I don’t remember when was the first time I visited Trieste. I know I was still very little then, and it must have been a shopping trip with my parents. In the time when Slovenia was still part of Yugoslavia, going to Italy (or our neighbor Austria on the North), was a highly expected Saturday trip. We used to go to Trieste, because it was just 1 hour away from home, and some Slovenians went for these shopping sprees as far as to Milano. In those (communist) days, Slovenian stores held only a small selection of goods – be it grocery or clothing. It was in fact cheaper to go shopping to Trieste, so that’s what we did at least once a month.
Now, a couple of decades later, our Saturday trips to Italy are still among my favorites. Nowadays we don’t go shopping for groceries, and not always these trips are even connected with shopping. Mostly it’s a fun trip with friends or girlfriends. In summer Trieste is beautiful, with cafés having their tables set on the cobblestone streets and sidewalks, where you can sip a cappuccino – or even better, an Aperol spritz, have a gelato, or a pasta or pizza in one of the traditional osterias.
This December, when I was visiting Slovenia, we decided for an afternoon trip to Trieste, baby Dora’s first trip outside Slovenia. We went for a stroll through the centre, stopped at Buffet da Pepi for some home cured meat sandwiches, got warmed up at Circus Bar with caffe latte and tapas, and after a sunset stroll we wrapped up the trip with some gelato.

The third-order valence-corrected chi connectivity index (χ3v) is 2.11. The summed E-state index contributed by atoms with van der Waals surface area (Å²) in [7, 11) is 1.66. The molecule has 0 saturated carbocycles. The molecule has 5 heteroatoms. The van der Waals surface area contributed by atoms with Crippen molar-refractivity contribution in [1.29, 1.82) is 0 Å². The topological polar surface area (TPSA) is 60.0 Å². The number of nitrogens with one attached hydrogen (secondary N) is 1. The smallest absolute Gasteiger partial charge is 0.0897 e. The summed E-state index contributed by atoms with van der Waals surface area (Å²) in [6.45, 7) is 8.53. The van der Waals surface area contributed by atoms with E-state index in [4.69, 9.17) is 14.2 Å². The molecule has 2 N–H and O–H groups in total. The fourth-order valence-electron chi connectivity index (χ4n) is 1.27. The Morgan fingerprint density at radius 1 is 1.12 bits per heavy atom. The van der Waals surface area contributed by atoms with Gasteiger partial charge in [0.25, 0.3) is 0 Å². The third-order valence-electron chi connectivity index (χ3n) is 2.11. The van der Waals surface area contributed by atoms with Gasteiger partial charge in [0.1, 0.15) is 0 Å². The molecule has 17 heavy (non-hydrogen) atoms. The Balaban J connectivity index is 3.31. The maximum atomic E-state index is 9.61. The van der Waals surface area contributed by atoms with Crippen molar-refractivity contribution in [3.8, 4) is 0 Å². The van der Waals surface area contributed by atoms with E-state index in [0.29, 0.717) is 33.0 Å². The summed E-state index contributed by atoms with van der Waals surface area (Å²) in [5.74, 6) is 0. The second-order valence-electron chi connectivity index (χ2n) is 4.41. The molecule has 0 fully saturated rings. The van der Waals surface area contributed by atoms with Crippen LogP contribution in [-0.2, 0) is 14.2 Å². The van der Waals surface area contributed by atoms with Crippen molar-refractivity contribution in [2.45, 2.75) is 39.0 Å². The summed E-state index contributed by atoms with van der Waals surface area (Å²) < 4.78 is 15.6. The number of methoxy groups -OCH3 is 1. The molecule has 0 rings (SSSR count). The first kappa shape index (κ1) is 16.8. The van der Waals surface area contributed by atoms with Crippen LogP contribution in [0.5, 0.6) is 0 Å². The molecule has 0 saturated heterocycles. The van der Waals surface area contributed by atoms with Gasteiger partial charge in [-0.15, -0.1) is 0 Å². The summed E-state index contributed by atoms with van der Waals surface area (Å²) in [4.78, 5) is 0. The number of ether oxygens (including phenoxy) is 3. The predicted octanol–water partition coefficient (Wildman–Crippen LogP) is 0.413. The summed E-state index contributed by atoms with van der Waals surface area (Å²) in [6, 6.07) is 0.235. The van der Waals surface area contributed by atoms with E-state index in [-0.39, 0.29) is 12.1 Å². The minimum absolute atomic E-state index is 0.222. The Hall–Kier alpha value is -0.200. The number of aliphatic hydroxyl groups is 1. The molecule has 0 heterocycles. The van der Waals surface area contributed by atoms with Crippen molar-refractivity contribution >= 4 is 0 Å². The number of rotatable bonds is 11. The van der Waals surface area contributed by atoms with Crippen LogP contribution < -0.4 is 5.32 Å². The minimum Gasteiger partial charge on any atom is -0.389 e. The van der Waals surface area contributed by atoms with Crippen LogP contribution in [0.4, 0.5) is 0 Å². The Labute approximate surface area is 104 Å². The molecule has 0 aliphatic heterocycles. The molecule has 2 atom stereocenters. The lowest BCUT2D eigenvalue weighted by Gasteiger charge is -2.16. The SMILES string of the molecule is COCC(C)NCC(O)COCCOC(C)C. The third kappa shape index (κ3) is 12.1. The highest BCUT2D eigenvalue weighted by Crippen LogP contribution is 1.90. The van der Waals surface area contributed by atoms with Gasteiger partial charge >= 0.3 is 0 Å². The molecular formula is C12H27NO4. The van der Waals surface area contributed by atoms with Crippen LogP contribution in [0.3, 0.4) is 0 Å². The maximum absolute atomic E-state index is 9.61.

Telegraph describes this city: “The great cliche about Trieste is that it has an air of melancholy. This is true: all the usual leitmotifs of Italian cities – red-tiled roofs, narrow rambling streets and exuberant statuary – are pretty much absent. Instead you have a town of sombre, grandly classical buildings laid out on a grid of broad streets. On the seafront there is a gleaming limestone square, opalescent against the Adriatic, and the whole is overlooked by a sturdy castle set in a tree-filled park.
If this all sounds rather central European, it’s because it is: for most of its history Trieste was part of the Austro-Hungarian Empire. The city owes its distinctive architecture to the Hapsburgs who, in the 18th century, decided that this sleepy Adriatic village was to become their major seaport. Within a few years merchants were flocking to Trieste and, by the end of the 19th century, the city was home to 150,000 people.”
Today’s Slovenia and Italy were both part of the Austro-Hungarian Empire. It is interesting, that in the beginning of 20th century Trieste, which had 56,000 residents, became the biggest Slovenian town. Ljubljana at that time had, including the German speaking minority, only 52,000 residents. Trieste at that time was also an important center of social and cultural activity of Slovenia. It didn’t become part of Italy until 1918, that’s why you have to forgive us if sometimes we Slovenians still consider Trieste as “ours”, and it’s just one of the reasons we’ll always be going for our Saturday trips to Trieste.
You can see more photos from Trieste here.